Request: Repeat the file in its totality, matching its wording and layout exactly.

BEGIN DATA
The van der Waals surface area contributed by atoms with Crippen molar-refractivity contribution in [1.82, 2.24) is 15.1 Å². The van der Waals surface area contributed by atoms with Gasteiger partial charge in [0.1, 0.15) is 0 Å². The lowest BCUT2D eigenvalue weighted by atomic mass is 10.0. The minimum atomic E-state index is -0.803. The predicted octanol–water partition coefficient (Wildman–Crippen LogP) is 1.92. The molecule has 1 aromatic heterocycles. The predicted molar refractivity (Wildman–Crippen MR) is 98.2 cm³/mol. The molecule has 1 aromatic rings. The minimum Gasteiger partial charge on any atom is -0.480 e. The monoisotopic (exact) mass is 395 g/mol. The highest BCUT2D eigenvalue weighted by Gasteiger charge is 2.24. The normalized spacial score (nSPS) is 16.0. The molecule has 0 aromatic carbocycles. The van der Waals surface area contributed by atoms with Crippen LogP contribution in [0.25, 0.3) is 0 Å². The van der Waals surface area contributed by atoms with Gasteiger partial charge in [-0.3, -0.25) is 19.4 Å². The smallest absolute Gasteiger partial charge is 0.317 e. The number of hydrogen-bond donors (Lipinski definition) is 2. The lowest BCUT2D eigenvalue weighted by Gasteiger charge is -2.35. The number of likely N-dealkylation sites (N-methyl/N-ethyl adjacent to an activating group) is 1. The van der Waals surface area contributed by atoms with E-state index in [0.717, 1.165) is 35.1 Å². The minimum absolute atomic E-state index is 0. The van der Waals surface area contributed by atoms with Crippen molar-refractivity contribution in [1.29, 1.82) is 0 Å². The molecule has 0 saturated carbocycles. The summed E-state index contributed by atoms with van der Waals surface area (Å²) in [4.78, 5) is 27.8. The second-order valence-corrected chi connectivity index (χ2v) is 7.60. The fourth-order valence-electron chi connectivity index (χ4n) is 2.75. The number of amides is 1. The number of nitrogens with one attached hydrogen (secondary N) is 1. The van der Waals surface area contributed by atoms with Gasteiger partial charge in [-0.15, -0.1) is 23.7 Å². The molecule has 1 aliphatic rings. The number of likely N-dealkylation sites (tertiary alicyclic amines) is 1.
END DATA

The van der Waals surface area contributed by atoms with Crippen molar-refractivity contribution in [1.82, 2.24) is 15.1 Å². The van der Waals surface area contributed by atoms with Gasteiger partial charge in [0.1, 0.15) is 0 Å². The lowest BCUT2D eigenvalue weighted by atomic mass is 10.0. The minimum atomic E-state index is -0.803. The predicted octanol–water partition coefficient (Wildman–Crippen LogP) is 1.92. The molecule has 1 aromatic heterocycles. The predicted molar refractivity (Wildman–Crippen MR) is 98.2 cm³/mol. The molecule has 1 aromatic rings. The minimum Gasteiger partial charge on any atom is -0.480 e. The monoisotopic (exact) mass is 395 g/mol. The highest BCUT2D eigenvalue weighted by Gasteiger charge is 2.24. The normalized spacial score (nSPS) is 16.0. The molecule has 0 aromatic carbocycles. The van der Waals surface area contributed by atoms with Crippen LogP contribution in [0.25, 0.3) is 0 Å². The van der Waals surface area contributed by atoms with Gasteiger partial charge in [-0.3, -0.25) is 19.4 Å². The smallest absolute Gasteiger partial charge is 0.317 e. The number of hydrogen-bond donors (Lipinski definition) is 2. The lowest BCUT2D eigenvalue weighted by Gasteiger charge is -2.35. The number of likely N-dealkylation sites (N-methyl/N-ethyl adjacent to an activating group) is 1. The van der Waals surface area contributed by atoms with E-state index in [0.717, 1.165) is 35.1 Å². The minimum absolute atomic E-state index is 0. The van der Waals surface area contributed by atoms with Crippen molar-refractivity contribution in [1.29, 1.82) is 0 Å². The molecule has 0 saturated carbocycles. The summed E-state index contributed by atoms with van der Waals surface area (Å²) in [4.78, 5) is 27.8. The second-order valence-corrected chi connectivity index (χ2v) is 7.60. The fourth-order valence-electron chi connectivity index (χ4n) is 2.75. The number of amides is 1. The number of nitrogens with one attached hydrogen (secondary N) is 1. The van der Waals surface area contributed by atoms with Gasteiger partial charge in [-0.15, -0.1) is 23.7 Å². The molecule has 1 aliphatic rings. The number of likely N-dealkylation sites (tertiary alicyclic amines) is 1.